Adapt Magazine APR 2021 / by Matt Hudson / Read original article

The idea started turning heads around four years ago. It used to be a foregone conclusion that a full-sized American pickup truck would have a V8.

Not so much in 2018, when General Motors announced a four-cylinder option for the Silverado, which¬†CNBC called a “highly unusual move” at the time. Ford was shrinking its EcoBoost engine displacement for the F-150.

It was all in the name of greater fuel efficiency, mostly in the face of Corporate Average Fuel Economy (CAFE) standards. But the companies also wanted to maintain classic pickup performance, torque and all. Ford surprised some when the second-generation Raptor pickup launched with a 3.5-liter EcoBoost V6. With twin turbos attached, it matched the older V8 rating of 450hp.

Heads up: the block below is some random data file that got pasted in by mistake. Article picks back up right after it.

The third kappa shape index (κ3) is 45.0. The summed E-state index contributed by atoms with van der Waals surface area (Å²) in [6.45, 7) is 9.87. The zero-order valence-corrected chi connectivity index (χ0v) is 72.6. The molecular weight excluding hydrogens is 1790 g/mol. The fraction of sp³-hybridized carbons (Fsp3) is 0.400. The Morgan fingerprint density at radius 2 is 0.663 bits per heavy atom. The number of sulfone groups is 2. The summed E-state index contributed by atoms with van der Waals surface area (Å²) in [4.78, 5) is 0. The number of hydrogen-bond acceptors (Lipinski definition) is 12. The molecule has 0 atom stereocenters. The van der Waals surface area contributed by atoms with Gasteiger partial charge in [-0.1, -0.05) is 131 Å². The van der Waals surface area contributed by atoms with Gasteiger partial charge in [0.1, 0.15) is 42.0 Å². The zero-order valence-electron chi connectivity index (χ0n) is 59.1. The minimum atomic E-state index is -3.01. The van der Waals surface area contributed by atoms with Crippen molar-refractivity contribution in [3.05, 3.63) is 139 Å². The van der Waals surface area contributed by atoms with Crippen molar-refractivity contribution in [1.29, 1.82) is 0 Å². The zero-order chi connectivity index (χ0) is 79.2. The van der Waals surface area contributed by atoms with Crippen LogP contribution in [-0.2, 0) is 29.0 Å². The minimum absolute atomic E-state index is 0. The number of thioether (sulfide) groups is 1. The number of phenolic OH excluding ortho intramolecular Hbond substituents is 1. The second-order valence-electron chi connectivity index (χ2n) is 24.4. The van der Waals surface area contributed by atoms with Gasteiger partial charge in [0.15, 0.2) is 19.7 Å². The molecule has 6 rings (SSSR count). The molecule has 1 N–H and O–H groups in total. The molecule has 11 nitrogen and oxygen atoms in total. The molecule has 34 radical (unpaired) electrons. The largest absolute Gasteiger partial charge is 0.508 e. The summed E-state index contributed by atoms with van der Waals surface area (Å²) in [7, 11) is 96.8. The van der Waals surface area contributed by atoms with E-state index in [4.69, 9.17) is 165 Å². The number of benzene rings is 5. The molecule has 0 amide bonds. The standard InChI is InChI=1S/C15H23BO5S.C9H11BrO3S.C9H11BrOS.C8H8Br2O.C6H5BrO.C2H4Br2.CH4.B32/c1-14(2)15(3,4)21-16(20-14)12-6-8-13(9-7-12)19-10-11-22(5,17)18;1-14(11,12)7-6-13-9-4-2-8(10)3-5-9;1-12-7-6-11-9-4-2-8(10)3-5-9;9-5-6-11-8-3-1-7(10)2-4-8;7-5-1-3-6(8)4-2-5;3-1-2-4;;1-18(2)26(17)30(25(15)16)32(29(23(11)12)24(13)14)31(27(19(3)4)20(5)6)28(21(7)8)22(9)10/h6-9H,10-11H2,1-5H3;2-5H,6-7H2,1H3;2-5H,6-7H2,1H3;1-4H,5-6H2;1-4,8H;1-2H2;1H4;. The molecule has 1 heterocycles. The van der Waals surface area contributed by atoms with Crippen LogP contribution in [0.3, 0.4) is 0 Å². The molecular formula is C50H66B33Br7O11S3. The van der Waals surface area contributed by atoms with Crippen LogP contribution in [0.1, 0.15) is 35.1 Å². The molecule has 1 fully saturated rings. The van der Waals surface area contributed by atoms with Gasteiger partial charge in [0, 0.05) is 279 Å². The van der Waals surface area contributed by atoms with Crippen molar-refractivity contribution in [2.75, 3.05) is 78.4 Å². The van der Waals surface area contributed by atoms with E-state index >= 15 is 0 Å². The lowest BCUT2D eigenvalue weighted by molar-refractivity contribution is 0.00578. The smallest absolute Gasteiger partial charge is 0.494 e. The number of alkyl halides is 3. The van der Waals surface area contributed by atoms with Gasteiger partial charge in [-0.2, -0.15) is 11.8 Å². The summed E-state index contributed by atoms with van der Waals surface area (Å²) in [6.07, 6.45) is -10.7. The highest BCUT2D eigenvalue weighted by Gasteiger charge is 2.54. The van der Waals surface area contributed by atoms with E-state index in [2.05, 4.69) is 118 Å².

From pickups on down, engines have shrunk in the name of efficiency. That includes performance models as well. Recently, the maker of the Hellcat V8 told CNBC that even a strong nameplate like that can’t stick around forever.

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